This article is part of a two-part series dedicated to helping crisis team leaders and team members prepare for their next crisis.
An average of 60 hours of training is required to become a certified first responder.
600 hours to become a firefighter.
And to become a crisis management leader?
A whopping zero.
And yet as your organization’s crisis team leader, although it may not be your everyday job to save human lives, a lot is still at stake—halted operations, downed facilities, lost revenue, damaged reputation, and many times the safety and well-being of employees and others.
Firefighters have hours of training building endurance, learning how to suit up, and then wielding the right tools so they can confidently run into their next burning building.
As your company’s crisis team leader are you prepared to do the same?
Here’s what you need to know.
What It Takes to Be a Good Crisis Leader
A confident crisis response starts with the person of the crisis leader. If you’ve been tapped for the role, you likely already possess many of the skills and characteristics it takes to get the job done. Here are some of the most important ones.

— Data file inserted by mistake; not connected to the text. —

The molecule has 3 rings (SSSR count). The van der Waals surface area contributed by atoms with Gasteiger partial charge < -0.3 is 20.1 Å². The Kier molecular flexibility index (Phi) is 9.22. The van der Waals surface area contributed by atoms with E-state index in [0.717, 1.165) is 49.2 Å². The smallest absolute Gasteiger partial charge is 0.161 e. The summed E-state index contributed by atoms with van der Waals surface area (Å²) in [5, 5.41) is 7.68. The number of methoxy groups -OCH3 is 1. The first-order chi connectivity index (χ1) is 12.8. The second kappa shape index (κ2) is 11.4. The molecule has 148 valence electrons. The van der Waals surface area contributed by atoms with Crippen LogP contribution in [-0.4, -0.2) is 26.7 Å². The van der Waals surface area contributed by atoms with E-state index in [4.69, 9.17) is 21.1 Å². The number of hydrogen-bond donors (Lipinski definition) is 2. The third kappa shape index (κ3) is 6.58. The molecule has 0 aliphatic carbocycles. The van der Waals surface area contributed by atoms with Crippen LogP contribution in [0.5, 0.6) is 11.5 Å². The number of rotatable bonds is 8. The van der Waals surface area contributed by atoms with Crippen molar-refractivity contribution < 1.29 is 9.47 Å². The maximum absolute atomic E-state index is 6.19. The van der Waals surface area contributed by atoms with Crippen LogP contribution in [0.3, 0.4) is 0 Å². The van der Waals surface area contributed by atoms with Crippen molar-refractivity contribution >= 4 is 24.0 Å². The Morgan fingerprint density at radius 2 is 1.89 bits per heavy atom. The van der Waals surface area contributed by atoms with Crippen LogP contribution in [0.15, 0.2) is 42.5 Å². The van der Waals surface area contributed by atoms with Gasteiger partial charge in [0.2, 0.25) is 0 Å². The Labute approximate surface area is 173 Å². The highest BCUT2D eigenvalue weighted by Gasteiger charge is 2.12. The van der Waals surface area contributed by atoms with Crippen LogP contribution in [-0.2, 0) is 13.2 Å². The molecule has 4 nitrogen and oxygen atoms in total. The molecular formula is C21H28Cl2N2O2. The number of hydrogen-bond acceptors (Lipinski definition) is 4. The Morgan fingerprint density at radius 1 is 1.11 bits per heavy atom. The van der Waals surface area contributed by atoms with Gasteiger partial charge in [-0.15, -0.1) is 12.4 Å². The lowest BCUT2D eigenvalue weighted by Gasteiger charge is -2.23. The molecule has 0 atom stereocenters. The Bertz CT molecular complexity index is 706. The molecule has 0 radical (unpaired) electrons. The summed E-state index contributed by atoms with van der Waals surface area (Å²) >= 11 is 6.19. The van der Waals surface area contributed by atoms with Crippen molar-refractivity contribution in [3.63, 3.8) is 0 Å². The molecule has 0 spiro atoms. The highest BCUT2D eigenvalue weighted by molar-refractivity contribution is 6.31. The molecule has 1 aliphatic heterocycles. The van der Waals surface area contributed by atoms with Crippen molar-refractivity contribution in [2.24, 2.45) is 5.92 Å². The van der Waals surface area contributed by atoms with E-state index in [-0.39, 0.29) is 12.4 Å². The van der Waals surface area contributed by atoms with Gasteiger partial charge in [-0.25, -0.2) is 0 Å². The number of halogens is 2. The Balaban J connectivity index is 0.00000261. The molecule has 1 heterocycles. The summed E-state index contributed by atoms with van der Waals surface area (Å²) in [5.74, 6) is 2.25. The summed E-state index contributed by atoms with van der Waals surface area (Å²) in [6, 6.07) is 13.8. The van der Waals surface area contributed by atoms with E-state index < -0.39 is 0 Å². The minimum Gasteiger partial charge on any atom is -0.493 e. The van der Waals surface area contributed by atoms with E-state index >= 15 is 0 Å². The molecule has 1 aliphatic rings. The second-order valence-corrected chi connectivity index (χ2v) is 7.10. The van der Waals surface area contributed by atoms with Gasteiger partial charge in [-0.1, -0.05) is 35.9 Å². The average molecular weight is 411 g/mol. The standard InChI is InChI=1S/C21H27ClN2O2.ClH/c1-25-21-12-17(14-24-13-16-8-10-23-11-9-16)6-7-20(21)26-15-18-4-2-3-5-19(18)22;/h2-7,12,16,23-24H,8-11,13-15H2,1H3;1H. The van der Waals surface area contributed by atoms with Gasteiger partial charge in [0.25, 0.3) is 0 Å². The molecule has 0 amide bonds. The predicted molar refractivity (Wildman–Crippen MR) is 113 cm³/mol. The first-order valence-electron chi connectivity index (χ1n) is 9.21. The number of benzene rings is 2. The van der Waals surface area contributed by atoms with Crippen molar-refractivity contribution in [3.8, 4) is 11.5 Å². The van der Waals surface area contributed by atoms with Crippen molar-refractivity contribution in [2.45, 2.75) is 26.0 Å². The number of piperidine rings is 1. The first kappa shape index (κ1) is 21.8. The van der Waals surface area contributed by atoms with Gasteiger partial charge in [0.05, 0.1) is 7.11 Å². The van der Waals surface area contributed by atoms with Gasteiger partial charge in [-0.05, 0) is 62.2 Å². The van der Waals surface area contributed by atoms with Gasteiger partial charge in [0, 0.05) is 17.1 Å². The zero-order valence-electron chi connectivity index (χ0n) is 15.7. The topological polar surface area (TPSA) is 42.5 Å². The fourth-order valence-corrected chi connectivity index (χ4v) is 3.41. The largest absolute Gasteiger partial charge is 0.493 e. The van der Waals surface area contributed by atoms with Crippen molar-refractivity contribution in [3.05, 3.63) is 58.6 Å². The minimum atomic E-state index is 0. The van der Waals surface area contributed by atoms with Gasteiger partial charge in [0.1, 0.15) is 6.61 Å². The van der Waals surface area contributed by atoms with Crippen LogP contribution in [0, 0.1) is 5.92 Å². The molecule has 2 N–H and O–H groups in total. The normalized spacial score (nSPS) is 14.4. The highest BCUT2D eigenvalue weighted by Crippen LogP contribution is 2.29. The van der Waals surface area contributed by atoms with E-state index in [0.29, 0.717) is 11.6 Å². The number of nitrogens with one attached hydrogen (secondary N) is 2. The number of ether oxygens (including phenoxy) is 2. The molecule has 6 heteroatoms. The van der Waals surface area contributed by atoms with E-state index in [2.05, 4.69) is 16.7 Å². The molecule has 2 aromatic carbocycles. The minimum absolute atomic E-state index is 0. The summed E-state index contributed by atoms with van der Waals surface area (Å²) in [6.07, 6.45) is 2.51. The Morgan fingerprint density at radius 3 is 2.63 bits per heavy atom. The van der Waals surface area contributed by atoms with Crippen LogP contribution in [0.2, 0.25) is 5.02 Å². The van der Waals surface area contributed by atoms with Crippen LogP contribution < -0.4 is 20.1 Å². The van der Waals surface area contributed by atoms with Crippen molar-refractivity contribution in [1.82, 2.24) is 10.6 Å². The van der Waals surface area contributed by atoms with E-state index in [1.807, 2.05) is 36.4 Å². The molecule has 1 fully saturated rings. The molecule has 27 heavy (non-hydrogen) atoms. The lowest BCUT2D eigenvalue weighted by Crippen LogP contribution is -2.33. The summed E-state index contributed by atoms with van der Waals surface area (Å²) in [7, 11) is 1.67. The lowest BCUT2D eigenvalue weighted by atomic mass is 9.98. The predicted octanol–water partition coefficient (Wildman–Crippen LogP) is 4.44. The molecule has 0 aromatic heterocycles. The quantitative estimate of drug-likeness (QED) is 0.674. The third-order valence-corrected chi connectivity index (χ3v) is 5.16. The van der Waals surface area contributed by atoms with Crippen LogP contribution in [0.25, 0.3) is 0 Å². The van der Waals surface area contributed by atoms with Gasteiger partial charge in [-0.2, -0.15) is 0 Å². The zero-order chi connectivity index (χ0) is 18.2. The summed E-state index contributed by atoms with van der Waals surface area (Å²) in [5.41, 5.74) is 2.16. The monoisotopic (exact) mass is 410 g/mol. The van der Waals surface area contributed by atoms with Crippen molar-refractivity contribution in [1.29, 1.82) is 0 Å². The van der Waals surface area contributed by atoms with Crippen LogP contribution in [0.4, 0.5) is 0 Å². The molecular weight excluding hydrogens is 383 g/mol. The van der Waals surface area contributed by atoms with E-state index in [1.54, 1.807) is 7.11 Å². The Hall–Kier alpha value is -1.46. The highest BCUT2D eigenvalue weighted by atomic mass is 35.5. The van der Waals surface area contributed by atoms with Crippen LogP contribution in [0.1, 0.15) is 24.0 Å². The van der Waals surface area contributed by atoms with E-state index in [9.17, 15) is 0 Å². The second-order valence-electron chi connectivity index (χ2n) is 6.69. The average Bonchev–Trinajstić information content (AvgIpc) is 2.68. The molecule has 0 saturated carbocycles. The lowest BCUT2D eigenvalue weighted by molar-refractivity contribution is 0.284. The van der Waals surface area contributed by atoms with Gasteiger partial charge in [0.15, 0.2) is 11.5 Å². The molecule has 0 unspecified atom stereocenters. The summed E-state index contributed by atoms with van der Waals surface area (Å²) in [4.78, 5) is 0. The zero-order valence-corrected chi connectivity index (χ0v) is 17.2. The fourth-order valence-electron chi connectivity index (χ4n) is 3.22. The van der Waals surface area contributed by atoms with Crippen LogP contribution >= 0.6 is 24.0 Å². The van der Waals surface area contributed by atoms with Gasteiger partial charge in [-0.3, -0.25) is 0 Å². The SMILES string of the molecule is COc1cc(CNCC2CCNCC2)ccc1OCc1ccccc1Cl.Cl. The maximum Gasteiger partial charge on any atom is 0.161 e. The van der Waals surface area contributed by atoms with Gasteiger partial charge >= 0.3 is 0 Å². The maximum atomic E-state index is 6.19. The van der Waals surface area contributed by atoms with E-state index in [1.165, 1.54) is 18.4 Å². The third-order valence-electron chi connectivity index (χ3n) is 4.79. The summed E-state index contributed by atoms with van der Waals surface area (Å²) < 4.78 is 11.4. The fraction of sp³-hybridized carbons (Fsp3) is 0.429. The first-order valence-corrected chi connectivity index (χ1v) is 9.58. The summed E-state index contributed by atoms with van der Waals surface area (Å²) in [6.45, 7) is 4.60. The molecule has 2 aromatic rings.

Cross-functional Leadership: During an incident, the team leader must be able to lead and communicate the appropriate messages amongst all channels—up to senior leadership, down through various silos, and horizontally to coordinate the activities of various company components. The Harvard NPLI program refers to this as “leading across“.
Perspective: A good crisis leader must have the ability to think strategically and tactically at the same time. They can see the big picture and account for external influences on the situation, while also working on highly practical and simple solutions where needed.
Extraordinary Situational Awareness: The crisis leader must possess keen situational awareness and have the ability to pivot quickly in response to changing circumstances and needs.
Extraordinary Self-awareness: Your response as the crisis management team leader sets the tone for how your team and others respond throughout the crisis duration. As a grounding force for your crisis management team, and the entire organization, you must remain calm and unflustered in the face of a highly charged situation.